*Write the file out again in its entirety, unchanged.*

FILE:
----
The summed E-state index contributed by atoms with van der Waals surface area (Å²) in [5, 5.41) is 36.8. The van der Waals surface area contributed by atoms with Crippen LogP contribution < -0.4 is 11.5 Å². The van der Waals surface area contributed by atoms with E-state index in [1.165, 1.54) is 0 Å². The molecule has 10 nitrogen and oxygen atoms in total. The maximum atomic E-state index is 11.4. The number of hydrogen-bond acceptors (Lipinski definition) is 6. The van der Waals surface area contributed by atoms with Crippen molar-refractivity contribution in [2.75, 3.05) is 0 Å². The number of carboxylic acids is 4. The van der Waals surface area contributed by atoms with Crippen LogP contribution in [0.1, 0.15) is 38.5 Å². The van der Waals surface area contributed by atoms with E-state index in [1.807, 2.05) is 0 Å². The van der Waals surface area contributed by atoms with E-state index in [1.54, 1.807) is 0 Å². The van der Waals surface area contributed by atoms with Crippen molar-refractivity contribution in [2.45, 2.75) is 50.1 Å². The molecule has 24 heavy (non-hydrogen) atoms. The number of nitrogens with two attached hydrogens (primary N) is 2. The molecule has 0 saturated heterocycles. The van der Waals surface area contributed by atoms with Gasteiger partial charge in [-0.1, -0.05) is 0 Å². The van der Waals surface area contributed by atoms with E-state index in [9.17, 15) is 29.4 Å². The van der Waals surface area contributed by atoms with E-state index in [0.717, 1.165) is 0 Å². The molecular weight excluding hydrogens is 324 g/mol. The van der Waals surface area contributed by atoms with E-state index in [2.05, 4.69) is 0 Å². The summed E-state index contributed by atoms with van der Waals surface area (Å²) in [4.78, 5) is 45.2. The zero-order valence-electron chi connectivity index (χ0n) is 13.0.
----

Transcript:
The summed E-state index contributed by atoms with van der Waals surface area (Å²) in [5, 5.41) is 36.8. The van der Waals surface area contributed by atoms with Crippen LogP contribution < -0.4 is 11.5 Å². The van der Waals surface area contributed by atoms with E-state index in [1.165, 1.54) is 0 Å². The molecule has 10 nitrogen and oxygen atoms in total. The maximum atomic E-state index is 11.4. The number of hydrogen-bond acceptors (Lipinski definition) is 6. The van der Waals surface area contributed by atoms with Crippen molar-refractivity contribution in [2.75, 3.05) is 0 Å². The number of carboxylic acids is 4. The van der Waals surface area contributed by atoms with Crippen LogP contribution in [0.1, 0.15) is 38.5 Å². The van der Waals surface area contributed by atoms with E-state index in [1.807, 2.05) is 0 Å². The van der Waals surface area contributed by atoms with E-state index in [1.54, 1.807) is 0 Å². The van der Waals surface area contributed by atoms with Crippen molar-refractivity contribution in [2.45, 2.75) is 50.1 Å². The molecule has 24 heavy (non-hydrogen) atoms. The number of nitrogens with two attached hydrogens (primary N) is 2. The molecule has 0 saturated heterocycles. The van der Waals surface area contributed by atoms with Gasteiger partial charge in [-0.1, -0.05) is 0 Å². The van der Waals surface area contributed by atoms with E-state index in [9.17, 15) is 29.4 Å². The van der Waals surface area contributed by atoms with E-state index in [0.717, 1.165) is 0 Å². The molecular weight excluding hydrogens is 324 g/mol. The van der Waals surface area contributed by atoms with E-state index in [2.05, 4.69) is 0 Å². The summed E-state index contributed by atoms with van der Waals surface area (Å²) in [4.78, 5) is 45.2. The zero-order valence-electron chi connectivity index (χ0n) is 13.0.